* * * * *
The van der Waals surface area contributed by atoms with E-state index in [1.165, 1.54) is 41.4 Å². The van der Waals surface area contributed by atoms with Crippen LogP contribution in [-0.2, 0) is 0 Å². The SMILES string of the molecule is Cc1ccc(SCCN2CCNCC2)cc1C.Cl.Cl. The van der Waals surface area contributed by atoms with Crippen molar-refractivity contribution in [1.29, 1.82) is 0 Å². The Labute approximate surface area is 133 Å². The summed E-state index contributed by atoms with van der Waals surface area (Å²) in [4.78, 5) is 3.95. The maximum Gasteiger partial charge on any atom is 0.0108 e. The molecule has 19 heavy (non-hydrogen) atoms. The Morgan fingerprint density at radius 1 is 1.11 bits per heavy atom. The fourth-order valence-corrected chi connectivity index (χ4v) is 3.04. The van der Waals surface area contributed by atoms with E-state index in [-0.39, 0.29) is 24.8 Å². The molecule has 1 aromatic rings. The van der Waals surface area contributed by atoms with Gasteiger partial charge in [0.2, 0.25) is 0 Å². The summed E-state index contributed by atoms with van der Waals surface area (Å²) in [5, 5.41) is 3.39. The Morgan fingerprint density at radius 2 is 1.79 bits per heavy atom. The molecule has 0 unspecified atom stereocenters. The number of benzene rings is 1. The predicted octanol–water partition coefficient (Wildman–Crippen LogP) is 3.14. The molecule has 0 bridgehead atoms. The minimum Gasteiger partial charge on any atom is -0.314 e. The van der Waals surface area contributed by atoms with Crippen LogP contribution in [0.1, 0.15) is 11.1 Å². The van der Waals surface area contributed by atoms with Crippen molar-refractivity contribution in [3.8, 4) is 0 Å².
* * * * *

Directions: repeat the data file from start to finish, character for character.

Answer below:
The van der Waals surface area contributed by atoms with E-state index in [1.165, 1.54) is 41.4 Å². The van der Waals surface area contributed by atoms with Crippen LogP contribution in [-0.2, 0) is 0 Å². The SMILES string of the molecule is Cc1ccc(SCCN2CCNCC2)cc1C.Cl.Cl. The van der Waals surface area contributed by atoms with Crippen molar-refractivity contribution in [1.29, 1.82) is 0 Å². The Labute approximate surface area is 133 Å². The summed E-state index contributed by atoms with van der Waals surface area (Å²) in [4.78, 5) is 3.95. The maximum Gasteiger partial charge on any atom is 0.0108 e. The molecule has 19 heavy (non-hydrogen) atoms. The Morgan fingerprint density at radius 1 is 1.11 bits per heavy atom. The fourth-order valence-corrected chi connectivity index (χ4v) is 3.04. The van der Waals surface area contributed by atoms with E-state index in [-0.39, 0.29) is 24.8 Å². The molecule has 1 aromatic rings. The van der Waals surface area contributed by atoms with Gasteiger partial charge in [0.2, 0.25) is 0 Å². The summed E-state index contributed by atoms with van der Waals surface area (Å²) in [5, 5.41) is 3.39. The Morgan fingerprint density at radius 2 is 1.79 bits per heavy atom. The molecule has 0 unspecified atom stereocenters. The number of benzene rings is 1. The predicted octanol–water partition coefficient (Wildman–Crippen LogP) is 3.14. The molecule has 0 bridgehead atoms. The minimum Gasteiger partial charge on any atom is -0.314 e. The van der Waals surface area contributed by atoms with Crippen LogP contribution in [0.1, 0.15) is 11.1 Å². The van der Waals surface area contributed by atoms with Crippen molar-refractivity contribution in [3.8, 4) is 0 Å².